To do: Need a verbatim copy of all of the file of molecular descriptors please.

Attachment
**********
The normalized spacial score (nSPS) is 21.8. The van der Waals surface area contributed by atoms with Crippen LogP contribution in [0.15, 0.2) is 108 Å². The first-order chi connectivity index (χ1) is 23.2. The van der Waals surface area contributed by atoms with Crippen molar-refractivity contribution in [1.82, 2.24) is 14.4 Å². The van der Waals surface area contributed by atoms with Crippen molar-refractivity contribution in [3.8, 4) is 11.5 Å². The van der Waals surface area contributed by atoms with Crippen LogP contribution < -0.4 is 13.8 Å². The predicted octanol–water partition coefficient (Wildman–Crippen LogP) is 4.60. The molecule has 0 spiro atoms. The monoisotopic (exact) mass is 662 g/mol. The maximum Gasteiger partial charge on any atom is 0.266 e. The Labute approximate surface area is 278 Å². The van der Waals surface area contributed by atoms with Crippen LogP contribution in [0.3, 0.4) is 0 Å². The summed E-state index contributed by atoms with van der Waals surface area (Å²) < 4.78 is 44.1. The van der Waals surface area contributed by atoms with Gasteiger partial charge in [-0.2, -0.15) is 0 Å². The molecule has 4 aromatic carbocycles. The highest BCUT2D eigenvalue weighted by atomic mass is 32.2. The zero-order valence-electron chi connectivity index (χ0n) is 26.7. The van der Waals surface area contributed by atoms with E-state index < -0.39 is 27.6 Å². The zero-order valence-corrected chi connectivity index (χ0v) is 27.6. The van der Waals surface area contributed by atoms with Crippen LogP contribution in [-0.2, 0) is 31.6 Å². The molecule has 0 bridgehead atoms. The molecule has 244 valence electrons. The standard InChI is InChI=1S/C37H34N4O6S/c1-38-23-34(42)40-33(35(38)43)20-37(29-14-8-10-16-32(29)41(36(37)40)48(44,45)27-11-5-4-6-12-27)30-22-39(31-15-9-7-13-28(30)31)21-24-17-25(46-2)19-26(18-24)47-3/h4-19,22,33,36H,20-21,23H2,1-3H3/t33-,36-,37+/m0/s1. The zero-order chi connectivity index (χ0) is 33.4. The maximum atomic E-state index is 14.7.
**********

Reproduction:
The normalized spacial score (nSPS) is 21.8. The van der Waals surface area contributed by atoms with Crippen LogP contribution in [0.15, 0.2) is 108 Å². The first-order chi connectivity index (χ1) is 23.2. The van der Waals surface area contributed by atoms with Crippen molar-refractivity contribution in [1.82, 2.24) is 14.4 Å². The van der Waals surface area contributed by atoms with Crippen molar-refractivity contribution in [3.8, 4) is 11.5 Å². The van der Waals surface area contributed by atoms with Crippen LogP contribution < -0.4 is 13.8 Å². The predicted octanol–water partition coefficient (Wildman–Crippen LogP) is 4.60. The molecule has 0 spiro atoms. The monoisotopic (exact) mass is 662 g/mol. The maximum Gasteiger partial charge on any atom is 0.266 e. The Labute approximate surface area is 278 Å². The van der Waals surface area contributed by atoms with Crippen LogP contribution in [0.3, 0.4) is 0 Å². The summed E-state index contributed by atoms with van der Waals surface area (Å²) < 4.78 is 44.1. The van der Waals surface area contributed by atoms with Gasteiger partial charge in [-0.2, -0.15) is 0 Å². The molecule has 4 aromatic carbocycles. The highest BCUT2D eigenvalue weighted by atomic mass is 32.2. The zero-order valence-electron chi connectivity index (χ0n) is 26.7. The van der Waals surface area contributed by atoms with E-state index < -0.39 is 27.6 Å². The zero-order valence-corrected chi connectivity index (χ0v) is 27.6. The van der Waals surface area contributed by atoms with Crippen LogP contribution in [-0.2, 0) is 31.6 Å². The molecule has 0 bridgehead atoms. The molecule has 244 valence electrons. The standard InChI is InChI=1S/C37H34N4O6S/c1-38-23-34(42)40-33(35(38)43)20-37(29-14-8-10-16-32(29)41(36(37)40)48(44,45)27-11-5-4-6-12-27)30-22-39(31-15-9-7-13-28(30)31)21-24-17-25(46-2)19-26(18-24)47-3/h4-19,22,33,36H,20-21,23H2,1-3H3/t33-,36-,37+/m0/s1. The zero-order chi connectivity index (χ0) is 33.4. The maximum atomic E-state index is 14.7.